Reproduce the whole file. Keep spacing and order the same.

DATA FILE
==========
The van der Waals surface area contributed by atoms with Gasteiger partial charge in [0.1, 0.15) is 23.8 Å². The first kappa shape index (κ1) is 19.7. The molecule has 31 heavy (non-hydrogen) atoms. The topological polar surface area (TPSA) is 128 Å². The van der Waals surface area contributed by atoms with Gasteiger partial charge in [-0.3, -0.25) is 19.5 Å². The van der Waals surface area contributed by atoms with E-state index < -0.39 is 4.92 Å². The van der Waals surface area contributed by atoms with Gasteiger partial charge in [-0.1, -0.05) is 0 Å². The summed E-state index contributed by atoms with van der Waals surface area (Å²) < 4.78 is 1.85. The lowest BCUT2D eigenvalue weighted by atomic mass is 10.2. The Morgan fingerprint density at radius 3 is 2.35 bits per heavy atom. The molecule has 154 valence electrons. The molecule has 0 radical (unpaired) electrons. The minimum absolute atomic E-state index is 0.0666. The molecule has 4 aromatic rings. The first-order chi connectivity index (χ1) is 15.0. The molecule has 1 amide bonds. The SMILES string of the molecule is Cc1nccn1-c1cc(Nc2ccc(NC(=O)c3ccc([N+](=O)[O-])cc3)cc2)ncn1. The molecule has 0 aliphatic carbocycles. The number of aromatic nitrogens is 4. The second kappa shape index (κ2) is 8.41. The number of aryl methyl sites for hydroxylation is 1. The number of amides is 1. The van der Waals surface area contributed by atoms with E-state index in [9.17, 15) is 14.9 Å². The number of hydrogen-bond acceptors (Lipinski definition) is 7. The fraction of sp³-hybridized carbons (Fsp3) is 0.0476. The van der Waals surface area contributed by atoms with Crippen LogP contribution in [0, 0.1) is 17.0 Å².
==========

The van der Waals surface area contributed by atoms with Gasteiger partial charge in [0.1, 0.15) is 23.8 Å². The first kappa shape index (κ1) is 19.7. The molecule has 31 heavy (non-hydrogen) atoms. The topological polar surface area (TPSA) is 128 Å². The van der Waals surface area contributed by atoms with Gasteiger partial charge in [-0.3, -0.25) is 19.5 Å². The van der Waals surface area contributed by atoms with E-state index < -0.39 is 4.92 Å². The van der Waals surface area contributed by atoms with Gasteiger partial charge in [-0.1, -0.05) is 0 Å². The summed E-state index contributed by atoms with van der Waals surface area (Å²) < 4.78 is 1.85. The lowest BCUT2D eigenvalue weighted by atomic mass is 10.2. The Morgan fingerprint density at radius 3 is 2.35 bits per heavy atom. The molecule has 154 valence electrons. The molecule has 0 radical (unpaired) electrons. The minimum absolute atomic E-state index is 0.0666. The molecule has 4 aromatic rings. The first-order chi connectivity index (χ1) is 15.0. The molecule has 1 amide bonds. The SMILES string of the molecule is Cc1nccn1-c1cc(Nc2ccc(NC(=O)c3ccc([N+](=O)[O-])cc3)cc2)ncn1. The molecule has 0 aliphatic carbocycles. The number of aromatic nitrogens is 4. The second kappa shape index (κ2) is 8.41. The number of aryl methyl sites for hydroxylation is 1. The number of amides is 1. The van der Waals surface area contributed by atoms with E-state index in [9.17, 15) is 14.9 Å². The number of hydrogen-bond acceptors (Lipinski definition) is 7. The fraction of sp³-hybridized carbons (Fsp3) is 0.0476. The van der Waals surface area contributed by atoms with Crippen LogP contribution in [0, 0.1) is 17.0 Å².